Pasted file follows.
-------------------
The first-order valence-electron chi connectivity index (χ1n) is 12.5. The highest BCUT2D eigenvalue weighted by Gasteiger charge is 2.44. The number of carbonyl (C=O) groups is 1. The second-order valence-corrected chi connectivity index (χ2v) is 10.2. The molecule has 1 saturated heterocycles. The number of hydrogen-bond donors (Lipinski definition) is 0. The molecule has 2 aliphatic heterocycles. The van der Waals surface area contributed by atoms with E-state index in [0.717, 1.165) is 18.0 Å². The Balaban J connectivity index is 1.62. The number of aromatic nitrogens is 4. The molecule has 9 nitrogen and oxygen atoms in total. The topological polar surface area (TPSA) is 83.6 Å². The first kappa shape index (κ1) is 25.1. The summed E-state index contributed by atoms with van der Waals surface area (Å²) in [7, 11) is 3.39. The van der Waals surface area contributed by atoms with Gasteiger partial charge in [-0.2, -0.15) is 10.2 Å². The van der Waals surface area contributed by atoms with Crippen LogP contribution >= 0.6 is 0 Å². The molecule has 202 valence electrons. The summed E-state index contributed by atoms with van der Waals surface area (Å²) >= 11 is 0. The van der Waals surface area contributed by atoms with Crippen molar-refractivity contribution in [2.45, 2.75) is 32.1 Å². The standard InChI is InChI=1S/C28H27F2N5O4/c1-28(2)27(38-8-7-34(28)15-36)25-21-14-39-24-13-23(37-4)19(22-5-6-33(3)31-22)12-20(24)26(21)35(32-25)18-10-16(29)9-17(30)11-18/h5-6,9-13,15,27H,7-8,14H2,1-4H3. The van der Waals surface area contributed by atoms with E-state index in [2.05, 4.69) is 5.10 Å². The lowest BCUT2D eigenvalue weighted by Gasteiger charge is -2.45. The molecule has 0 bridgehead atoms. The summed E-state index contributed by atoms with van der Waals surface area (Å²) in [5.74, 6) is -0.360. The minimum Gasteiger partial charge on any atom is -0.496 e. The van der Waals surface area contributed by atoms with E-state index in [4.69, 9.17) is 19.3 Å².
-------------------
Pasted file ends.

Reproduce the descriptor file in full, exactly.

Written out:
The first-order valence-electron chi connectivity index (χ1n) is 12.5. The highest BCUT2D eigenvalue weighted by Gasteiger charge is 2.44. The number of carbonyl (C=O) groups is 1. The second-order valence-corrected chi connectivity index (χ2v) is 10.2. The molecule has 1 saturated heterocycles. The number of hydrogen-bond donors (Lipinski definition) is 0. The molecule has 2 aliphatic heterocycles. The van der Waals surface area contributed by atoms with E-state index in [0.717, 1.165) is 18.0 Å². The Balaban J connectivity index is 1.62. The number of aromatic nitrogens is 4. The molecule has 9 nitrogen and oxygen atoms in total. The topological polar surface area (TPSA) is 83.6 Å². The first kappa shape index (κ1) is 25.1. The summed E-state index contributed by atoms with van der Waals surface area (Å²) in [7, 11) is 3.39. The van der Waals surface area contributed by atoms with Gasteiger partial charge in [-0.2, -0.15) is 10.2 Å². The van der Waals surface area contributed by atoms with Crippen LogP contribution >= 0.6 is 0 Å². The molecule has 202 valence electrons. The summed E-state index contributed by atoms with van der Waals surface area (Å²) >= 11 is 0. The van der Waals surface area contributed by atoms with Crippen molar-refractivity contribution in [2.45, 2.75) is 32.1 Å². The standard InChI is InChI=1S/C28H27F2N5O4/c1-28(2)27(38-8-7-34(28)15-36)25-21-14-39-24-13-23(37-4)19(22-5-6-33(3)31-22)12-20(24)26(21)35(32-25)18-10-16(29)9-17(30)11-18/h5-6,9-13,15,27H,7-8,14H2,1-4H3. The van der Waals surface area contributed by atoms with E-state index in [2.05, 4.69) is 5.10 Å². The lowest BCUT2D eigenvalue weighted by Gasteiger charge is -2.45. The molecule has 0 bridgehead atoms. The summed E-state index contributed by atoms with van der Waals surface area (Å²) in [5.74, 6) is -0.360. The minimum Gasteiger partial charge on any atom is -0.496 e. The van der Waals surface area contributed by atoms with E-state index in [4.69, 9.17) is 19.3 Å².